The first laptops packing Intel's new Meteor Lake CPUs could be unveiled by Samsung and other laptop makers as soon as next week, according to a new report.
While we have yet to hear any official confirmation from laptop makers, this reporting from Yonhap News (via Tom's Hardware) is very believable because Intel has already confirmed it will unveil the first Meteor Lake laptop CPUs next week on December 14.
So the report that Samsung is planning to unveil a new Galaxy Book 4 laptop powered by Meteor Lake next Friday (December 15) makes sense, as does the addendum that competitors like HP and Lenovo are also getting ready to unveil new Meteor Lake laptops.
According to Yonhap's reporting (which has been machine translated from its original Korean), Samsung may be among the first to roll out a Meteor Lake-powered laptop because the AI-focused nature of Meteor Lake chips could make them well-suited for driving Samsung's Gauss AI.
If you're not familiar, Gauss is expected to be a major part of the company's devices going forward, and Samsung has big plans for AI on the Galaxy S24 that will be powered by Gauss. However, if this new report proves true, it's possible we may see Samsung Gauss (or a variant thereof) debut on Samsung laptops like the Galaxy Book 4 as well. In fact, if the launch timing works out we might even see it debut on a laptop before we see it running on a phone, as Samsung is expected to launch the Galaxy S24 in January 2024.
And of course, this is just the tip of the iceberg when it comes to companies pushing "AI" into their devices. When the first Meteor Lake laptops start rolling out next month and through the first quarter of 2024 (we expect to see many at CES in January) you can expect to see all kinds of ads touting AI features in the latest laptops, tablets and smartphones.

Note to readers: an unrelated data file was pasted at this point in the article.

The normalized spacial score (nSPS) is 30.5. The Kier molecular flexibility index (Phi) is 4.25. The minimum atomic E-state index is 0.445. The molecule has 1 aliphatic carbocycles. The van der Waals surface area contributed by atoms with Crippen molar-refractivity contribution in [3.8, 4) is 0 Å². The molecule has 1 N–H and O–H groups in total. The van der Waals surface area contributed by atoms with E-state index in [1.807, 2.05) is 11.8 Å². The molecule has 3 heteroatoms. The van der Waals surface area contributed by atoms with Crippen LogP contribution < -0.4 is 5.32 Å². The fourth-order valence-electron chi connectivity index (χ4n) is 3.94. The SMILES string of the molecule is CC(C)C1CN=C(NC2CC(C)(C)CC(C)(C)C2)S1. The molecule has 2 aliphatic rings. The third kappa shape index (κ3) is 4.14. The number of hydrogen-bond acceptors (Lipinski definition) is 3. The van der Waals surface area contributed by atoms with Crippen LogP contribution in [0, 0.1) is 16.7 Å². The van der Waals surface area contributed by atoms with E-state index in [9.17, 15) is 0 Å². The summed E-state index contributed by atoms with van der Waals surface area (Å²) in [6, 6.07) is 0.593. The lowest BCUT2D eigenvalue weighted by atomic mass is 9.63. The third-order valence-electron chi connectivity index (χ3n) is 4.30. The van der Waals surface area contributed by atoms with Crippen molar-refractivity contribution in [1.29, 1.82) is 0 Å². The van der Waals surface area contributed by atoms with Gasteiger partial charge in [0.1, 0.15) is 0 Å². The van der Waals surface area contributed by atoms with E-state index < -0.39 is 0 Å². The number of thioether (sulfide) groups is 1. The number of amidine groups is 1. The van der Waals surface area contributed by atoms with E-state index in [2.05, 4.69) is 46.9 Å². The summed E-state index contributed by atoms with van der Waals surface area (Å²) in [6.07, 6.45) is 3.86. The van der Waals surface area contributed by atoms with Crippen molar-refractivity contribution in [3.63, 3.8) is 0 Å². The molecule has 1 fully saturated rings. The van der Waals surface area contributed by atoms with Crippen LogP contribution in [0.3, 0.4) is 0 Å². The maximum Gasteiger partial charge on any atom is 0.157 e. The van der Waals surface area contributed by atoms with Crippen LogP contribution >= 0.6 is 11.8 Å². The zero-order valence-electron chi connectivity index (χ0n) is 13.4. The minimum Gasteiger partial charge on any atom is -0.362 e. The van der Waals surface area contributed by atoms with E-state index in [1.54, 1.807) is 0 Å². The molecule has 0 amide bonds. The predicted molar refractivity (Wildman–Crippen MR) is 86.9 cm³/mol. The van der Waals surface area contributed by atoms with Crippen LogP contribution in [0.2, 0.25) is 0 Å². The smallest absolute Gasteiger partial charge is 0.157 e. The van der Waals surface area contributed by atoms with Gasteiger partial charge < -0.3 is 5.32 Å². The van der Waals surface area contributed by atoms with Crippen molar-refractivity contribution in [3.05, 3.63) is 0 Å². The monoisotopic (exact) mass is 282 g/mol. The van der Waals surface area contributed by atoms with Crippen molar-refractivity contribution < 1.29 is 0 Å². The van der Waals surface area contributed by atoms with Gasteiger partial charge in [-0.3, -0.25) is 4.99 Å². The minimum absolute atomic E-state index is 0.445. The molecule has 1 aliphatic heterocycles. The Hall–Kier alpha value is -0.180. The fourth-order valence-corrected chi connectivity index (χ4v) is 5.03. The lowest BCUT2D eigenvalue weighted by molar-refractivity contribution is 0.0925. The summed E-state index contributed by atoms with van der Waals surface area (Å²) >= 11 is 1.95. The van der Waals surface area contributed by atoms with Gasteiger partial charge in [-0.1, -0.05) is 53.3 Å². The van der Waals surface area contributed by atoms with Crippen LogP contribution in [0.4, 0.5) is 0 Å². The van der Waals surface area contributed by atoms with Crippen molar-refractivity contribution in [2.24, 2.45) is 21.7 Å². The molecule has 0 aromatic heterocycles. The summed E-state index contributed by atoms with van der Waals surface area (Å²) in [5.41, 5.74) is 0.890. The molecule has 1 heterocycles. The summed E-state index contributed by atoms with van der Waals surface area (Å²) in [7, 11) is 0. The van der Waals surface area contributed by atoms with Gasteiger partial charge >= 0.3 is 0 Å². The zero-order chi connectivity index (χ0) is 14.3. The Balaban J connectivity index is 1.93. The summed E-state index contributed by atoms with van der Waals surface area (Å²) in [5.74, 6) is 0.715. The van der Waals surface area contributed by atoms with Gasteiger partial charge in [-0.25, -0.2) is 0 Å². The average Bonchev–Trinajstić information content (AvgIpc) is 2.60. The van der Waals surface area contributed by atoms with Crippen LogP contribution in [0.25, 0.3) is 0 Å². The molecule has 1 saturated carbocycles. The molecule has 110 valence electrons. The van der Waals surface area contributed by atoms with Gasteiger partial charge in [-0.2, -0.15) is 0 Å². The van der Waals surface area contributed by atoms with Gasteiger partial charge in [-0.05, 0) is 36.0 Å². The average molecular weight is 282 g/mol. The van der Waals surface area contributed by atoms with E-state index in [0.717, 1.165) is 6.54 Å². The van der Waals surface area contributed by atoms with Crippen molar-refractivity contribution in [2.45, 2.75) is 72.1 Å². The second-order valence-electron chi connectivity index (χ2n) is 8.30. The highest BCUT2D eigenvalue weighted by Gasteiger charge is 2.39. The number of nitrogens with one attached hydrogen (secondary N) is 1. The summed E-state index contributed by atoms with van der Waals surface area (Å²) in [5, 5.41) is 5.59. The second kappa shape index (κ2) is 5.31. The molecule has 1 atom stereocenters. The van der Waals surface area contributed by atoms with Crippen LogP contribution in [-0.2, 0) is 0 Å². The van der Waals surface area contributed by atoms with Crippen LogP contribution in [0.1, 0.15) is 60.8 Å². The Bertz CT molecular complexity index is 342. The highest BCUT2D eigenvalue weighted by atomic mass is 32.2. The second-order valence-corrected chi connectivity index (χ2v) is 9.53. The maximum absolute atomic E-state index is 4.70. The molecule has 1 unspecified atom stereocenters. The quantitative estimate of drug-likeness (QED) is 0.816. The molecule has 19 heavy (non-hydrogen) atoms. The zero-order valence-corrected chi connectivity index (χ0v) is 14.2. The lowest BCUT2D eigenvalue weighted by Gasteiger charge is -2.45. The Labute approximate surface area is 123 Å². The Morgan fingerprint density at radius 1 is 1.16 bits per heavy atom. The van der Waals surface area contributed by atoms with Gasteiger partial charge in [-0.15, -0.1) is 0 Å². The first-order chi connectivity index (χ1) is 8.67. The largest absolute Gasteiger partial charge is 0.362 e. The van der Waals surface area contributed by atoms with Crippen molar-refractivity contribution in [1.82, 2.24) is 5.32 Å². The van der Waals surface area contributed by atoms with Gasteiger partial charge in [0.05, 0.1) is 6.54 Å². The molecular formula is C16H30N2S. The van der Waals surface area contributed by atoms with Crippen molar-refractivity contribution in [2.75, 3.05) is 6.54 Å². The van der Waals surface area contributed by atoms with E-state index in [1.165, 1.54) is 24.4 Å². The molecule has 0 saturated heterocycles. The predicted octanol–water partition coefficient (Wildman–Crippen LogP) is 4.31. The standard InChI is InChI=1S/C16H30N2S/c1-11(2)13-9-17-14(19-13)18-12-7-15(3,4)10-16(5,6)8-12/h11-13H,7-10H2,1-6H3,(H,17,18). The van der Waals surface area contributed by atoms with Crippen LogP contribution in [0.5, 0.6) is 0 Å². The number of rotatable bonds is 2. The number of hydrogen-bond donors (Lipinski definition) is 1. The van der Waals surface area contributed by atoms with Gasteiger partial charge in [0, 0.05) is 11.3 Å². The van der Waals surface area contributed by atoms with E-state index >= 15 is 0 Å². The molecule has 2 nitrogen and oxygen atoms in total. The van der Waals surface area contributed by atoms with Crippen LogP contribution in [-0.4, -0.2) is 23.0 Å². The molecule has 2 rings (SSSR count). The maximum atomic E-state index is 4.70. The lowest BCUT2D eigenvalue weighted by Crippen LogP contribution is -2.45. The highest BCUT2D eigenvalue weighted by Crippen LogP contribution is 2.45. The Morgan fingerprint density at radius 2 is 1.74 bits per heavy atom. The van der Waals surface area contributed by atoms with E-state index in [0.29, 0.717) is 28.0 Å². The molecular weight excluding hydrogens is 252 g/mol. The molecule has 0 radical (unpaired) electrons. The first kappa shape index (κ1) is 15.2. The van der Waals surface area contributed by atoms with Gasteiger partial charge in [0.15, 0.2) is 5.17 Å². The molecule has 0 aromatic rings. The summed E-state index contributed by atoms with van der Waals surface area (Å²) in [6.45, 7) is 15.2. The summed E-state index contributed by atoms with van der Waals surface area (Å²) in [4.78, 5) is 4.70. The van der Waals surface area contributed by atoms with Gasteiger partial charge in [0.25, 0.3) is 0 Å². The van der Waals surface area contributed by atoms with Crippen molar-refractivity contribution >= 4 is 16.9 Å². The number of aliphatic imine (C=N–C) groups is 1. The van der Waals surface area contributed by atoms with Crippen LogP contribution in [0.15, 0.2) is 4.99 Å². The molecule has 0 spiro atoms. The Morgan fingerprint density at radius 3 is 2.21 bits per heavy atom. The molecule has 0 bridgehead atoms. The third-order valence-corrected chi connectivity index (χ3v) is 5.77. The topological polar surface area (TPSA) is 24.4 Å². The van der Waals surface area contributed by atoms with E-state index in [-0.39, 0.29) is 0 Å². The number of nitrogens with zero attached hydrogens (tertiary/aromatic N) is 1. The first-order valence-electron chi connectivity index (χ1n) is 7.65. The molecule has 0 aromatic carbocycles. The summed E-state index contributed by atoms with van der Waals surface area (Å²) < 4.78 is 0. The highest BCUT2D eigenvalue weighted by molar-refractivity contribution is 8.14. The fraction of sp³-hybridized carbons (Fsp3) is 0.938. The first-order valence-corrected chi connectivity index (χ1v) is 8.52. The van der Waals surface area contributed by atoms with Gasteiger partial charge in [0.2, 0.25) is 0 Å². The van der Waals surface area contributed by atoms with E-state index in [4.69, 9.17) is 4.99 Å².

We're in the middle of a seismic shift in the way we talk about computers, and next week you can expect another tremor to shake up the industry as Intel unveils the first Meteor Lake CPUs.
These will sport a new branding scheme ("Intel Core Ultra") and a new chiplet design that, put simply, divides each chip into three main components: a CPU, a GPU, and a new NPU (Neural Processing Unit) that's optimized for AI tasks.
We're hoping that Intel will be able to deliver on its claims that this new design will result in better performance, better graphics and better battery life for the best Windows laptops on the market. Samsung's laptops have typically performed well in these regards already, so I'm eager to see if the company really does drop a new Galaxy Book packing Meteor Lake chips next week.
If it does, this will be our first taste of the AI-centric future of laptops Intel's been driving so hard towards all this year.
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Alex Wawro is a lifelong tech and games enthusiast with more than a decade of experience covering both for outlets like Game Developer, Black Hat, and PC World magazine. A lifelong PC builder, he currently serves as a senior editor at Tom's Guide covering all things computing, from laptops and desktops to keyboards and mice.